The coronavirus outbreak has not produced any reported effects on U.S. construction so far. Impacts are likely to be diverse. For instance, the drop in the 10-year U.S. Treasury-note rate to a record low of under 1.0% as of Thursday is likely to bring mortgage rates down to new lows as well, enabling more households to buy homes, and stimulating homebuilding and improvements. State and local governments may be able to issue bonds for construction at lower interest cost, although some jurisdictions may find their creditworthiness is damaged by falling tax receipts and higher expenses to cope with the outbreak. Unbudgeted emergency spending and revenue declines may force both public and private owners to postpone construction spending. “In the past week,…California put out a warning to prospective municipal bond investors,” the Wall Street Journal reported on Wednesday. Even before these impacts, the Journal’s “analysis of data collected from 478 U.S. municipalities by the National League of Cities [found the] total general-fund revenue reported by these cities…is expected to be lower in fiscal 2019 than in fiscal 2018, adjusted for inflation, the first such dip in seven years.” Two commercial construction segments that appear to be especially vulnerable to project cancellations are hotels and airport retailers. “Airport retail outlets have been a rare success story in the slumping bricks-and-mortar world,” the Journal reported on Wednesday. “But these stores ae being pummeled since the coronavirus epidemic began, as foot traffic drops at airports popular with international tourists….Airport foot traffic in San Francisco fell 15% in February, compared with a year earlier, and declined 20% at Los Angeles International Airport, according to geolocation data platform Advan Research.” Readers are invited to email firstname.lastname@example.org if they encounter changes in project timing, materials or equipment deliveries, or prices attributable to coronavirus impacts.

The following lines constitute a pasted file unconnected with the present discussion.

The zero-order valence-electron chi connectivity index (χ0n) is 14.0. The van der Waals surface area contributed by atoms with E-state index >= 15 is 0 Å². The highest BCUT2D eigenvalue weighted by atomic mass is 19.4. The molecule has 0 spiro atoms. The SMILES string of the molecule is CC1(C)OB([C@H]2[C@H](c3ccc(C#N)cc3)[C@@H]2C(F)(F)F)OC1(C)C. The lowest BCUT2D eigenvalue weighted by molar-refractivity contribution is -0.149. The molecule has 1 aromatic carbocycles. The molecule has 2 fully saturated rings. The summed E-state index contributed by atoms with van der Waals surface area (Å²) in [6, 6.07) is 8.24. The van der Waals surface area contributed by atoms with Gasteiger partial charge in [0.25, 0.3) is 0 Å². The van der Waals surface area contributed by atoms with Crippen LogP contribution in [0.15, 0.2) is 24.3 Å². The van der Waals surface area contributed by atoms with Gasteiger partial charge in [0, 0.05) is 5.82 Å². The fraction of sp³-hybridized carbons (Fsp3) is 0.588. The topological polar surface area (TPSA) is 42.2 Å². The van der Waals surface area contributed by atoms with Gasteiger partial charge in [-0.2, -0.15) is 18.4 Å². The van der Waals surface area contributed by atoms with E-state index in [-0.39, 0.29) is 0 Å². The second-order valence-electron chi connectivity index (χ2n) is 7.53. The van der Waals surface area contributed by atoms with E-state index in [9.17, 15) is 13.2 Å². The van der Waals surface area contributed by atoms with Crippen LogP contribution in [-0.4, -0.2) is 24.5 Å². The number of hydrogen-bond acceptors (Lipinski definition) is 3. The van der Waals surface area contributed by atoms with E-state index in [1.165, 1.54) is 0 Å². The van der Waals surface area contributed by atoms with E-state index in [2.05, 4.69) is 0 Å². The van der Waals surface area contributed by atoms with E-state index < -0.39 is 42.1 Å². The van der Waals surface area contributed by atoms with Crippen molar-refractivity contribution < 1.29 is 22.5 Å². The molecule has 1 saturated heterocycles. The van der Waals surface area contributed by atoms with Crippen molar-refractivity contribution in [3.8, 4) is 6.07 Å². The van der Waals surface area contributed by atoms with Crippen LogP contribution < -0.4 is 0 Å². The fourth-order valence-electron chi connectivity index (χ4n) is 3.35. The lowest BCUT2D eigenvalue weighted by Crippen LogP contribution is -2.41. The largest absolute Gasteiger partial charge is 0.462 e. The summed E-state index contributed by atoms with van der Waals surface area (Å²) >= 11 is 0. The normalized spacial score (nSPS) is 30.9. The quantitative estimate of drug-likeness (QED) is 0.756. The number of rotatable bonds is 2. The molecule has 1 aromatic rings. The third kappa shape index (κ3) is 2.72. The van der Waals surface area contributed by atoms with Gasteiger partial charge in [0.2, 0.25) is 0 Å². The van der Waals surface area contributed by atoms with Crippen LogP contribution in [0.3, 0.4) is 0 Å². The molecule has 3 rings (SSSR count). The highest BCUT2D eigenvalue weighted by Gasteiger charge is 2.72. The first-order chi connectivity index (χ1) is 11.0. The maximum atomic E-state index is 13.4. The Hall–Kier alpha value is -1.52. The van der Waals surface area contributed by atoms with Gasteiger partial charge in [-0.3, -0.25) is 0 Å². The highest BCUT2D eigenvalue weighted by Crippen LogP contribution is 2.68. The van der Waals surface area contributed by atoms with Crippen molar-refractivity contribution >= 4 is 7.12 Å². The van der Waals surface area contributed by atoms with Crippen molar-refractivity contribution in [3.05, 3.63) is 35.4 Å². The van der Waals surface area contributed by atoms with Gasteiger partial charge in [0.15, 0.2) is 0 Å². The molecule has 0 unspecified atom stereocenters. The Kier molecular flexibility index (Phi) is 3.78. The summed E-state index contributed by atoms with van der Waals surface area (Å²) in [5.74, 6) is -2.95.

“The first year of new [construction craft union wage and benefit] settlements agreed upon during 2019…had an average increase of 2.9%,” the same as in 2018, the Construction Labor Research Council reported. There was greater variation in the percentage increases in 2019, although “the number of increases greater than 4.0% has ticked up for at least the past three years.” Among 18 crafts, first-year average increases “ranged from 2.1% for Boilermakers to 3.5% for Teamsters” and Operating Engineers. Based on data from all years of new settlements, “CLRC projects an increase to 3.1%” by 2021.
The National Association of Home Builders reported on Thursday, “New NAHB research shows that despite the slowing of immigration inflow, the share of foreign-born workers in the U.S. construction labor force remain at record-high levels but showed no growth in 2017 and 2018. Immigrant workers now account for [24.3% of] workers in construction,” compared to 16.6% of the non-construction labor force. Immigrants accounted for 30% of workers in construction trades.
“Economic activity expanded at a modest-to-moderate rate over the past several weeks, according to the majority of Federal Reserve districts,” the Fed reported on Wednesday in the latest “Beige Book,” a summary of soundings of firms in the 12 districts from early January to February 23. “Manufacturing activity expanded in most parts of the country; however, some supply chain delays were reported as a result of the coronavirus and several districts said that producers feared further disruptions in the coming weeks…. Insufficient labor lowered growth for many firms and led to delays in construction projects.”